I hope that you enjoyed this article. Thank you very much for following this blog and if you enjoyed this, please share it with your friends. This site gets around $0.70 a day through views and clicks. You may also want to support my work, doing so helps me offset the cost of maintenance and hosting. It’s also helpful as I use your support to purchase, develop and scan film. This is a film-lover’s blog and I hope that it will inspire you to shoot more film. This is my life’s work and I want it to continue helping and educating people. It’s my pleasure to entertain and educate you. Thanks again, Ric.

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Maintaining this blog requires money to operate. If you think that this site has helped you or you want to show your support by helping with the site’s upkeep, you can make a small donation to my ( Money is not my prime motivation for this blog and I believe that I have enough to run this but you can help me make this site (and the companion facebook page) grow.

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Helping support this site will ensure that this will be kept going as long as I have the time and energy for this. I would appreciate it if you just leave out your name or details like your country’s name or other information so that the donations will totally be anonymous. This is a labor of love and I intend to keep it that way for as long as I can. Ric.

3 Comments (+add yours?)

  1. hernlund2014
    Apr 26, 2020 @ 04:45:34

    Dear Richard,

    I’ve been loving these pieces, thank you!

    Just curious…why there is something about “fans mourn loss of Whoopi Goldberg” at the bottom of each e-mail?

    Cheers! John



  2. Flavio
    Jul 21, 2020 @ 17:04:59

    Hi Richard,

    I sincerely LOVE your website! But can’t really stand how you disparage the Canon camera here, yes it was built to a price… As a Nikon *and* Canon lover, having owned (or currently own) the following cameras: F, F2, F3, FE, FE2, FM2, EL, EL2, FTN, FT2, Canon F-1, New F-1, A-1, AE-1, FT, FX, T70, i felt a bit… uncomfortable.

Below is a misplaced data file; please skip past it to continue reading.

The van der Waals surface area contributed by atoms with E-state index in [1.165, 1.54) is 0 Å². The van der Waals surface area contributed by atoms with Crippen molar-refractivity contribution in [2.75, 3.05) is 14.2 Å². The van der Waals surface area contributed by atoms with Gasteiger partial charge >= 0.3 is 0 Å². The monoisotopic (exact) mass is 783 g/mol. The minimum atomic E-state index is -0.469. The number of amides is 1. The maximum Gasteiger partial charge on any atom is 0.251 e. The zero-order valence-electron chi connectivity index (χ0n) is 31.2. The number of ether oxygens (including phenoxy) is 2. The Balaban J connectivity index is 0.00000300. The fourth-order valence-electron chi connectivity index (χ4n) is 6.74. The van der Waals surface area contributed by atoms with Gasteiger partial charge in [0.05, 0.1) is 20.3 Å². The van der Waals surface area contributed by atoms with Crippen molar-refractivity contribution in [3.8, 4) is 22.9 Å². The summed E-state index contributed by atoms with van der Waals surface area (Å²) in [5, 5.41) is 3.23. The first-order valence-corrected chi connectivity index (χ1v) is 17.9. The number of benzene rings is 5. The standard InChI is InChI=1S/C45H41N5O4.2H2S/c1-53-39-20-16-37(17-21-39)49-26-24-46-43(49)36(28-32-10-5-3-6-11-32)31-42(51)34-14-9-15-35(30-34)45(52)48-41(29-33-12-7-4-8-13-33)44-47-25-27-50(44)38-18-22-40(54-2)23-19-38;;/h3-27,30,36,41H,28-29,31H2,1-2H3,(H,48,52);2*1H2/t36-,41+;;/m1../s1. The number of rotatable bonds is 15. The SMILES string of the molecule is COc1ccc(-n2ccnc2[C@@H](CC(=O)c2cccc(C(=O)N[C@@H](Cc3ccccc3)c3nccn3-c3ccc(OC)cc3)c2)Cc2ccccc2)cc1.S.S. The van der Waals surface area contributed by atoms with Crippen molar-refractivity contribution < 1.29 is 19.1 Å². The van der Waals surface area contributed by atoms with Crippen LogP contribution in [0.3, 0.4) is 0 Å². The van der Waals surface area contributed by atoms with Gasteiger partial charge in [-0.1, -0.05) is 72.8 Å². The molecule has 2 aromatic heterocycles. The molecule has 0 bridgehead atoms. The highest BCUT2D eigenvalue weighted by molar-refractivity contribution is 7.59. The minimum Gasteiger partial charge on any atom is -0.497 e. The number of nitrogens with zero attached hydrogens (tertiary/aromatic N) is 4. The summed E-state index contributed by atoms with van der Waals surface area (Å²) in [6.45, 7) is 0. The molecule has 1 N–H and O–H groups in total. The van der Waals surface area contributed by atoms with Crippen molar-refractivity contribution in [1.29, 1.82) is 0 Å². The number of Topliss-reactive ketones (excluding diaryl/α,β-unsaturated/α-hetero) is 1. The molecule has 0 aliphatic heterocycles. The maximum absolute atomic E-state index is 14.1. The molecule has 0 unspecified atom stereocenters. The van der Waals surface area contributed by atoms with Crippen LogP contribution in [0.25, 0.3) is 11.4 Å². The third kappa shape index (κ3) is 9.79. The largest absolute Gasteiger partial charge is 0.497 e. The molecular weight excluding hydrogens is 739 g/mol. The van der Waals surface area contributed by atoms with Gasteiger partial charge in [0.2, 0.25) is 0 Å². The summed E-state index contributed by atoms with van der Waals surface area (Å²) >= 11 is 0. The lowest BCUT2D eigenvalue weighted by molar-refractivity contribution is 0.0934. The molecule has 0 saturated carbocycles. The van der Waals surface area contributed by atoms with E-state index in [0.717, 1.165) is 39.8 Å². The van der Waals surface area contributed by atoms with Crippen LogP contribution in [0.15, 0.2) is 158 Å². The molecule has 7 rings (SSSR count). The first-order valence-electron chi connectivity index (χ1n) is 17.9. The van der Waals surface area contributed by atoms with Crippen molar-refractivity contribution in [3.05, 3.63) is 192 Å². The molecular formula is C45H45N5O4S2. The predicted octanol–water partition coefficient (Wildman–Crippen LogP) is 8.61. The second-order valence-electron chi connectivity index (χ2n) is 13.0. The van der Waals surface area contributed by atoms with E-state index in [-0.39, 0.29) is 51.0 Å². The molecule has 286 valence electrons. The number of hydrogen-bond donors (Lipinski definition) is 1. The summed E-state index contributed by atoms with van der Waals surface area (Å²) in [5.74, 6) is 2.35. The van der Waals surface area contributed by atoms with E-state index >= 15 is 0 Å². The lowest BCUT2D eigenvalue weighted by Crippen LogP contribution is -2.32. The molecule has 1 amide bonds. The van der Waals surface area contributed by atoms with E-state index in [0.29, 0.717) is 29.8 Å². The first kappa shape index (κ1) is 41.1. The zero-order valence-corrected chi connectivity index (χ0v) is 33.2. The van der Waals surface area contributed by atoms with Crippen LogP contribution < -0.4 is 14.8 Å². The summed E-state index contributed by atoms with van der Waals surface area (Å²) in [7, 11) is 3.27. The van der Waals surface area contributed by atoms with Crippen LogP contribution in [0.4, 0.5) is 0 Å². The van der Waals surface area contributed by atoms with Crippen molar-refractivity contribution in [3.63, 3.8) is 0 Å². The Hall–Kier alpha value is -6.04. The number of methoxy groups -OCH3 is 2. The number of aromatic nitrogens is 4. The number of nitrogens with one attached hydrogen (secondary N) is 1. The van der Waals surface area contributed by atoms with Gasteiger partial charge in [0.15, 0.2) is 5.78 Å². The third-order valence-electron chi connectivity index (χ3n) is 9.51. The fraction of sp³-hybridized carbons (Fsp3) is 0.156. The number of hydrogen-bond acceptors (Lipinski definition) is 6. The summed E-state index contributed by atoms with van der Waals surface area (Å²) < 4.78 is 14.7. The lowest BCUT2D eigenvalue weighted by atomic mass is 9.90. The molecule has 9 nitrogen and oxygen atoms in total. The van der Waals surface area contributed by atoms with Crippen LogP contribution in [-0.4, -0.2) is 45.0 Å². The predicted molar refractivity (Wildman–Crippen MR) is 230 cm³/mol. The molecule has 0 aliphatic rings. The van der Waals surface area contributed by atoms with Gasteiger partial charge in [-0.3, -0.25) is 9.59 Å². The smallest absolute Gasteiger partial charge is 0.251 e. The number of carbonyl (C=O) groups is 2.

You’re correct in pointing out the mass-production aspects of the Canon 7, though. The earlier Canon P, while being a simpler camera, is supposed to be much better built.

    Now, once you got into the early 70s it’s a different game altogether. I marvel at the build quality of my Canon F-1, it looks and feels better than my F2 and F3. The New F-1 is also wonderfully built. I dare to say the build quality of the F-1s is better to its Nikon pairs. My Canon F-1s (new and old) and Nikon F3/F2 are my daily shooters and it would be very, very hard for me to choose Nikon over Canon or vice versa. Moreover considering that i’m a big fan of Canon FD glass, optical quality is just superb.

    By the way I own most of the lenses you repair, from your list I own:

    Nikkor-UD 20mm f/3.5 Auto
    New-Nikkor 20mm f/4
    Nikkor-N 28mm f/2 Auto
    Nikkor-O 35mm f/2 Auto
    Nikon 35mm f/2.5 Series E
    PC-Nikkor 35mm f/3.5 (i also own two f2.8 versions)
    Nikkor-S 50mm f/1.4 Auto (C version)
    New-Nikkor 50mm f/1.4 version 1
    Nikkor 50mm f/1.8 Ai-S (Long-Nose)
    Nikkor 50mm f/1.8 Ai-S (Pancake-Version)
    Nikon 50mm f/1.8 Series-E
    Micro-Nikkor 55mm f/2.8 Ai-S
    Nikkor-S 5.8cm f/1.4 Auto (two of them)
    New-Nikkor 85mm f/1.8
    Nikkor 135mm f/3.5 Ai-S
    New-Nikkor 200mm f/4 or Ai
    Nikkor-H 300mm f/4.5 Auto

    If I include lenses I owned in the past, the list would be bigger. As you can see i’m a bona fide Nikon fan and I can dare to say Canon made equally great lenses and cameras from the 70s onwards. Even some 60s lenses would give contemporary (60s) nikkor a run for their money like the FL 19/3.5R (NIkon hadn’t even released the UD 20/3.5), the FL 55/1.2 or the FL 85-300/5, all optically impressive lenses.

    So… I know you’re mr. Nikon, but would be happy to see if someday you dissasemble a Canon F-1 or something.

    Kind regards,


  3. Christopher
    Jan 27, 2022 @ 22:06:20

    I’m surprised you didn’t fry the meter. Hitting the meter with a DVM resistance check is usually too much. they only take microvoltage and amperage.